Tiger Woods' former swing coach Hank Haney and Woods' agent Mark Steinberg traded comments Monday about a new book set to be released this week.
Haney, appearing on a variety of ESPN shows on Monday, wrote in his book, "The Big Miss", that Woods injured himself while undergoing Navy SEALs training.
Steinberg disagrees and issued a statement early Monday, saying: "Haney admits he never had in-depth, personal discussions with Tiger. This self-serving book is full of guesses and false assumptions. Most don't merit a response, but his stories about Tiger's injuries are simply not true. Tiger's injuries, and how they occurred, were exactly as described at the time they happened. Despite repeated claims that this is a golf book, it's not."
Haney, appearing on "ESPN First Take", said that a key portion of the book relating to a knee injury suffered by Woods in 2007 was told to him by two sources -- a woman at a golf event Haney was attending in Minnesota who said her husband witnessed the injury, and a friend of Woods' and Haney's who told Haney that Woods had relayed the same story to him. "That's what he told a friend of mine," Haney said.
In the book, Haney writes about hearing the story from Corey Carroll, one of Woods' friends at Isleworth, the housing development in Orlando, Fla., where Woods lived.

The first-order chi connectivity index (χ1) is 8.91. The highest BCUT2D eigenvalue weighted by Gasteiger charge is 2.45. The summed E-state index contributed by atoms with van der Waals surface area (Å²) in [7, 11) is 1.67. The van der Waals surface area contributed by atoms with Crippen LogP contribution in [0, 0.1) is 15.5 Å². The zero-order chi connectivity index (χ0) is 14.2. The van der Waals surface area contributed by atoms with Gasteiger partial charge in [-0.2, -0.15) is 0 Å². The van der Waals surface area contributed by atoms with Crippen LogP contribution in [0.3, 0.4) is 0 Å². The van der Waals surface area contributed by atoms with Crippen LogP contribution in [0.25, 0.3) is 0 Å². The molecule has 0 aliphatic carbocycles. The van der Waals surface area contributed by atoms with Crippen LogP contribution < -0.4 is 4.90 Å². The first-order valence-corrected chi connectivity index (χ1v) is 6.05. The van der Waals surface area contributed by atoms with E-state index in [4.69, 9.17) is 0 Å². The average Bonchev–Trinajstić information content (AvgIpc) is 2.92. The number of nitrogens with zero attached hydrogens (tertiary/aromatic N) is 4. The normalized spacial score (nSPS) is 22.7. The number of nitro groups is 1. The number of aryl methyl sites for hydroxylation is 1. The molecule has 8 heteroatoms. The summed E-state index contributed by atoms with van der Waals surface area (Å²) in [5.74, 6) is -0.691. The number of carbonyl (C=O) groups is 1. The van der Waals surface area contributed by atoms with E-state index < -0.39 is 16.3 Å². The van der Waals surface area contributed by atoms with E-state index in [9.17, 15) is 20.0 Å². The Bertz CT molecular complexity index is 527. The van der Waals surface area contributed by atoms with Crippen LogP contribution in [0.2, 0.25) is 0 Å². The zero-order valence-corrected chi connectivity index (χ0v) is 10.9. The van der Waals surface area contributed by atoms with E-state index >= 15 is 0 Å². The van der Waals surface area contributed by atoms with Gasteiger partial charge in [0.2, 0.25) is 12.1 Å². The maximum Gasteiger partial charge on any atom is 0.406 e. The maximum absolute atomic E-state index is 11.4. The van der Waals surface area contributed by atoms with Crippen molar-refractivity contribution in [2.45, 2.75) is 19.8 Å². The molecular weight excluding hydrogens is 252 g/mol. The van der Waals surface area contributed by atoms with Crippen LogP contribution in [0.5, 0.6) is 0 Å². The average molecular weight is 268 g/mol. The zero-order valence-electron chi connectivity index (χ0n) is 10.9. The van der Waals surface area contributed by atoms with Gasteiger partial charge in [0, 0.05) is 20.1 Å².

"My immediate thought upon hearing Corey's account, which so closely paralleled that of the woman in Minneapolis, was that it was true," Haney wrote. "And if so, it meant that if Tiger never catches Jack Nicklaus, it will very likely have as much to do with the time and physical capacity he lost as a result of his bizarre Navy SEALs adventure as anything else."
Woods has had four surgeries on his left knee.
Haney also said on ESPN that he thought Woods' swing, which he has changed under new coach Sean Foley, "looked good" and said Woods' putting is the big question mark. Haney also said that Woods "looked comfortable" in winning his first official PGA Tour event in 26 starts on Sunday at the Arnold Palmer Invitational at Bay Hill. Haney also said he was rooting for Woods while watching him play at Bay Hill, saying it was good for golf when Woods is playing well.
Haney also addressed claims that his book isn't about Woods the golfer, but delves too closely into Woods the man away from the course. "It is a golf book," Haney said. "Injuries, whether they happened in golf or not in golf, related to golf."
Haney was Woods' swing coach from 2004-2010. He resigned in May 2010, saying it was his decision. At the time, Haney said that "Tiger Woods has done the work to achieve a level of greatness that I believe the game of golf has never seen before and I will always appreciate the opportunity that I have had to contribute to his successes."
The book goes on sale Tuesday.
Information from The Associated Press is included in this report.